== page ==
In an unprecedented rebuke under the new Congress, House Democratic leaders on Monday roundly condemned Rep. Ilhan Omar, D-Minn., for statements about supporters of Israel that were widely viewed as anti-Semitic and called on her to apologize.
The statement issued by House Speaker Nancy Pelosi and the rest of the Democratic leadership team followed the latest in a string of controversial comments from the freshman lawmaker -- as well as pressure from Republican leaders to speak out.
“Anti-Semitism must be called out, confronted and condemned whenever it is encountered, without exception," the statement said. "We are and will always be strong supporters of Israel in Congress because we understand that our support is based on shared values and strategic interests. Legitimate criticism of Israel’s policies is protected by the values of free speech and democratic debate that the United States and Israel share. But Congresswoman Omar’s use of anti-Semitic tropes and prejudicial accusations about Israel’s supporters is deeply offensive.
"We condemn these remarks and we call upon Congresswoman Omar to immediately apologize for these hurtful comments."
Omar, in response, "unequivocally" apologized, while reaffirming the "problematic role" of lobbyists.
The statements came after several other senior Democrats had weighed in, including the chairman of the House Foreign Affairs Committee on which Omar sits. “Anti-Semitism in any form is unacceptable, and it’s shocking to hear a Member of Congress invoke the anti-Semitic trope of ‘Jewish money,’” Rep. Eliot Engel, D-N.Y., said earlier Monday.
This followed Rep. Jerry Nadler, D-N.Y., a prominent Jewish lawmaker and chairman of the House Judiciary Committee, saying: “It is deeply disappointing and disturbing to hear Representative Ilhan Omar’s choice of words in her exchange with a journalist yesterday, wherein she appears to traffic in old anti-Semitic tropes about Jews and money. Her words are deeply hurtful and offensive, particularly as they build on a previous comment she made about Jews ‘hypnotizing’ the world in support of Israel.”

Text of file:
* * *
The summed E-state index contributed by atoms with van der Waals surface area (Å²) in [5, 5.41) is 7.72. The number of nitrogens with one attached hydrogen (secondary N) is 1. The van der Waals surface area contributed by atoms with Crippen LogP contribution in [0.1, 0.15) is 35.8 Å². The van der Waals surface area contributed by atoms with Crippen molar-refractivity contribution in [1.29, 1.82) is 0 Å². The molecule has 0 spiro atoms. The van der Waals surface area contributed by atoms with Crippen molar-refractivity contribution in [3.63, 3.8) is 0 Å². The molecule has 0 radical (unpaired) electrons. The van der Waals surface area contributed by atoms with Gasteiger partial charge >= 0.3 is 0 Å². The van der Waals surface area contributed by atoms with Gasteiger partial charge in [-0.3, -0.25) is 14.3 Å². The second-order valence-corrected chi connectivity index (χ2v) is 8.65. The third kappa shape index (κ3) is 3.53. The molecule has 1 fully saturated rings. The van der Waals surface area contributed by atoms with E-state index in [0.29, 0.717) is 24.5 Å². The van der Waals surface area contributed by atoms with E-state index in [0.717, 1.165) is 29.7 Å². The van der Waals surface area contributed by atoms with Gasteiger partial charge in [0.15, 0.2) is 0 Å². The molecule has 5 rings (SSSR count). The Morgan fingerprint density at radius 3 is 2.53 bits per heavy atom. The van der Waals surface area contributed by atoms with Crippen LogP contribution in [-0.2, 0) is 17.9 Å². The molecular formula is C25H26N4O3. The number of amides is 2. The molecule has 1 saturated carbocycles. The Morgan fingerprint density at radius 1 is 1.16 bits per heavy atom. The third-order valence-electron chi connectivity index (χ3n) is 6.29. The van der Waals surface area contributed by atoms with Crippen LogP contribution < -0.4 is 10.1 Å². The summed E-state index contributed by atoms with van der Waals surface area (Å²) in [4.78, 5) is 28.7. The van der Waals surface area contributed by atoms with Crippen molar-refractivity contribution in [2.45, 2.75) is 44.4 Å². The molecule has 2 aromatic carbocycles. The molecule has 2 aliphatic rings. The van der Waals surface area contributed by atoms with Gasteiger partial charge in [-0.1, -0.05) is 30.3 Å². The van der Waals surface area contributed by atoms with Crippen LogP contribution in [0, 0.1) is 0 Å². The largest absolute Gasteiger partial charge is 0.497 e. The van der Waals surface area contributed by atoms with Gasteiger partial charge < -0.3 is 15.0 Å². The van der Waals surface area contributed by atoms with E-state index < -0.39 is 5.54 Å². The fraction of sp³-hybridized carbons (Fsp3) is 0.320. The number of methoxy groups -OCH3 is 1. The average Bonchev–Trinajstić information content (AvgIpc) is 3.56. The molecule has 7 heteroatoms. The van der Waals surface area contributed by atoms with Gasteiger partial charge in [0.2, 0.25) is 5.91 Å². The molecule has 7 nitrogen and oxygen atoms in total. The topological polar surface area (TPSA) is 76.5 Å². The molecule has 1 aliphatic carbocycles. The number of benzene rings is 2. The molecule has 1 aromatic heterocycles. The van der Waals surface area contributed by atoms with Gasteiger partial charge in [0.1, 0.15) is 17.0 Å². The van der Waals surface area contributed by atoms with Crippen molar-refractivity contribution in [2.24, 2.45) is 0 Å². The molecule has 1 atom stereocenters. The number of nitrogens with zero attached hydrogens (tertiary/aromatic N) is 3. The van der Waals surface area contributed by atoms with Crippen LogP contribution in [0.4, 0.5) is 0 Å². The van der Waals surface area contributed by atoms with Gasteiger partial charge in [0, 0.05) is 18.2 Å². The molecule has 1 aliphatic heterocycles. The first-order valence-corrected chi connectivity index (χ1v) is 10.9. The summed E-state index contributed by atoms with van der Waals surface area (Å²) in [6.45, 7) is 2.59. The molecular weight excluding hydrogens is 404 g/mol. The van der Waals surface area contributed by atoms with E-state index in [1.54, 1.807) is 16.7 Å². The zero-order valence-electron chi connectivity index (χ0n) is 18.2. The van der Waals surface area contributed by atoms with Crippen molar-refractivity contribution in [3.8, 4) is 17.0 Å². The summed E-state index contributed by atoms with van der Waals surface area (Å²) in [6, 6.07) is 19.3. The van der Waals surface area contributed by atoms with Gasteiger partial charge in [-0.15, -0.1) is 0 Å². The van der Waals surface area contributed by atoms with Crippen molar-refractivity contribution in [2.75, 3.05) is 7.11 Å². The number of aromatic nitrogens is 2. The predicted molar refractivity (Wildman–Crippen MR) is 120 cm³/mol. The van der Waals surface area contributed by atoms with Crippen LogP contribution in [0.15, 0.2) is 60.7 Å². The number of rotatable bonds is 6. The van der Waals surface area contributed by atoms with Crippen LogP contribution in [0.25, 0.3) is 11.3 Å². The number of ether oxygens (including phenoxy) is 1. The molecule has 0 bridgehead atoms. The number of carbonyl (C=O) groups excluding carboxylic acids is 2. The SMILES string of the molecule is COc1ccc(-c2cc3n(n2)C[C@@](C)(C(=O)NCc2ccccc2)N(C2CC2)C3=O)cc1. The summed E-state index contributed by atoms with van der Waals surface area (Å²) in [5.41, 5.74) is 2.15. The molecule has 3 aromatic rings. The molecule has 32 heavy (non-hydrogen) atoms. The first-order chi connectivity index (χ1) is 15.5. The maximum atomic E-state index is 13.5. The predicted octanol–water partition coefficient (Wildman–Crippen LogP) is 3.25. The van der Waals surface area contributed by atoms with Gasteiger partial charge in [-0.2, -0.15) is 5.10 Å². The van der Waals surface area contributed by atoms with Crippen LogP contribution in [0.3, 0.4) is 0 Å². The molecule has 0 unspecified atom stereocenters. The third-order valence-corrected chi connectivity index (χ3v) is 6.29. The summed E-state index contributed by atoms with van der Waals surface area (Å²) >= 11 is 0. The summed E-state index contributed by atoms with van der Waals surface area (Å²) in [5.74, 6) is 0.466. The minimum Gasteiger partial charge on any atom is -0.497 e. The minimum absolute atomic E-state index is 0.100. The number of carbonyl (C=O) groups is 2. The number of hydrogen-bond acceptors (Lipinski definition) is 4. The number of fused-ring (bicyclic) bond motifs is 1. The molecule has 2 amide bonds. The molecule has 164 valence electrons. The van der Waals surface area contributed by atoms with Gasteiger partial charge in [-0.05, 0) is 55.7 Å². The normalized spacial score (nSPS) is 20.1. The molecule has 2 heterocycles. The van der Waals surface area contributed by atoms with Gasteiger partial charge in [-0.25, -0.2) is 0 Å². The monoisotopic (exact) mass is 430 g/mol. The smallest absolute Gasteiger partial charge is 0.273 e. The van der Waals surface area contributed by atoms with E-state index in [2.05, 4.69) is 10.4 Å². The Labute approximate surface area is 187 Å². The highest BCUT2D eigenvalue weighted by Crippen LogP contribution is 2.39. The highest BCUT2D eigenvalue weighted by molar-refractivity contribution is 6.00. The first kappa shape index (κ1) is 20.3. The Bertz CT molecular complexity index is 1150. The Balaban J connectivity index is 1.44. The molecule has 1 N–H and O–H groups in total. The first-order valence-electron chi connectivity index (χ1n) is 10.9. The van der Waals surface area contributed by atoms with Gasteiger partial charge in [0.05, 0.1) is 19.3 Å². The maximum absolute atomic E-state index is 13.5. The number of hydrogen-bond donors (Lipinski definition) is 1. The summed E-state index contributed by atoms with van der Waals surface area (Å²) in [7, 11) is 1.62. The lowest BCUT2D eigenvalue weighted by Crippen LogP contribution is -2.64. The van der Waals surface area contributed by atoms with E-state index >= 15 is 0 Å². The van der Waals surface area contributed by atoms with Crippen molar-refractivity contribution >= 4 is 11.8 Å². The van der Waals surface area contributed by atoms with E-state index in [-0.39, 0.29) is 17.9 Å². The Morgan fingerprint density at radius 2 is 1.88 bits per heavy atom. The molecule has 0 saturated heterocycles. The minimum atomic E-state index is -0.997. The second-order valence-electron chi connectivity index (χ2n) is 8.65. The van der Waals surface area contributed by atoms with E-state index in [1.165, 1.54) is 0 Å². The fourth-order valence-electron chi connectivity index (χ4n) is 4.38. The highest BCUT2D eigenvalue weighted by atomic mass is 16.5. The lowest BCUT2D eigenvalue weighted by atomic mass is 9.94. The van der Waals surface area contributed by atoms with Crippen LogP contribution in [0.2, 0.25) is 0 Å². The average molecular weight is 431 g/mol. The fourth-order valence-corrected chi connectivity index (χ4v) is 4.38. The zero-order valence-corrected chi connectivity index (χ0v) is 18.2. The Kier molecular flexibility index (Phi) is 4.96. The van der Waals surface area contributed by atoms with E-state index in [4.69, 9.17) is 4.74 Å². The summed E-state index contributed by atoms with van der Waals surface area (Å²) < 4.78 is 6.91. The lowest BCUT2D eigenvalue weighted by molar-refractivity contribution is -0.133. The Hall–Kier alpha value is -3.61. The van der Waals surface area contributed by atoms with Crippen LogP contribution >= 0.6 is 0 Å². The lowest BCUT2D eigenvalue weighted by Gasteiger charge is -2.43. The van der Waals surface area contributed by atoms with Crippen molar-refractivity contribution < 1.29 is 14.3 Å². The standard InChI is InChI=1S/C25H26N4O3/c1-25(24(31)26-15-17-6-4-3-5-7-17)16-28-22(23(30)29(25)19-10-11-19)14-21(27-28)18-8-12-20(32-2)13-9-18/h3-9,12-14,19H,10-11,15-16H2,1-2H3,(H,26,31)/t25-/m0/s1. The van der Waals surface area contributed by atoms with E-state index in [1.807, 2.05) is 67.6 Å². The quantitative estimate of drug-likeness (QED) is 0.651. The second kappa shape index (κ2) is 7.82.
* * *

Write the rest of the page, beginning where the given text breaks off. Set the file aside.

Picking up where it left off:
Omar, who became the first Somali-American woman elected to Congress in November, touched off the controversy when she responded to a tweet by journalist Glenn Greenwald criticizing House Minority Leader Kevin McCarthy, R-Calif., for urging action against Omar and Rep. Rashida Tlaib, D-Mich., for allegedly anti-Semitic remarks made earlier.
Greenwald accused McCarthy of targeting Omar and Tlaib for their public criticisms of Israel, to which Omar responded, "It's all about the Benjamins, baby," quoting a 1997 song by Puff Daddy. She then doubled down when challenged by Batya Ungar-Sargon, the opinion editor of The Forward newspaper.
"Would love to know who @IlhanMN thinks is paying American politicians to be pro-Israel, though I think I can guess," Ungar-Sargon tweeted. "Bad form, Congresswoman. That's the second anti-Semitic trope you've tweeted."
In response, Omar tweeted "AIPAC!" referring to the American Israel Public Affairs Committee, which has been accused of agitating for a conflict with Iran.
Omar’s tweets were swiftly condemned by fellow Democrats -- including former first daughter Chelsea Clinton, who said she planned to reach out to the freshman lawmaker, and some Jewish members of Congress.
“For nearly two weeks, Rep. [Omar] has avoided meeting with me to discuss why anti-Semitic tropes like these are hurtful to so many Americans,” Rep. Josh Gottheimer, D-N.J., tweeted. “There is absolutely no place for this rhetoric in Congress -- or anywhere.”
Rep. Max Rose, D-N.Y., also called the comments "deeply hurtful."
The Anti-Defamation League, meanwhile, called on House leadership to take action in response to Omar's comments.
“Unfortunately, making insensitive statements toward the Jewish community is not new for Rep. Omar. These tweets are part of a disturbing pattern of behavior that must end,” ADL CEO Jonathan A. Greenblatt said in a statement. “... Strong bipartisan support for Israel is not a result of money or lobbying. Israel is the only democracy in the Middle East and a strong American ally in a strategically important region.”
From the Republican side of the aisle, RNC Chairwoman Ronna McDaniel on Monday called for Pelosi to remove Omar from the House Foreign Affairs Committee.
Omar initially did not back down. She told Chelsea Clinton over Twitter that she would be happy to talk to her and that “[w]e must call out smears from the GOP and their allies.”
“I believe we can do that without criticizing people for their faith,” Omar added. “I look forward to building an inclusive movement for justice with you.”
The Minnesota lawmaker has also taken to retweeting a number of posts voicing support for her and suggesting the allegations of anti-Semitism go too far.
“Equating [Omar and Tlaib’s] criticism of Israel to Steve King's long defense of white supremacy is obscene (McCarthy said it's worse),” Greenwald tweeted. “In the US, we're allowed to criticize our own government: certainly foreign governments. The GOP House Leader's priorities are warped.”
Greenwald’s tweets came after McCarthy called Friday for taking action against Omar and Tlaib for their comments.
On Monday, prior to the Pelosi statement, McCarthy alleged that Democratic leaders have abdicated their responsibility and vowed that Republicans would press ahead.
"House Democrat leadership continues to be silent as Americans from both sides of the aisle condemn this rhetoric and pattern of behavior. In the face of that abdication of leadership, Republicans will take action this week to ensure the House speaks out against this hatred and stands with Israel and the Jewish people," he said in a statement.
Fox News' Samuel Chamberlain contributed to this report.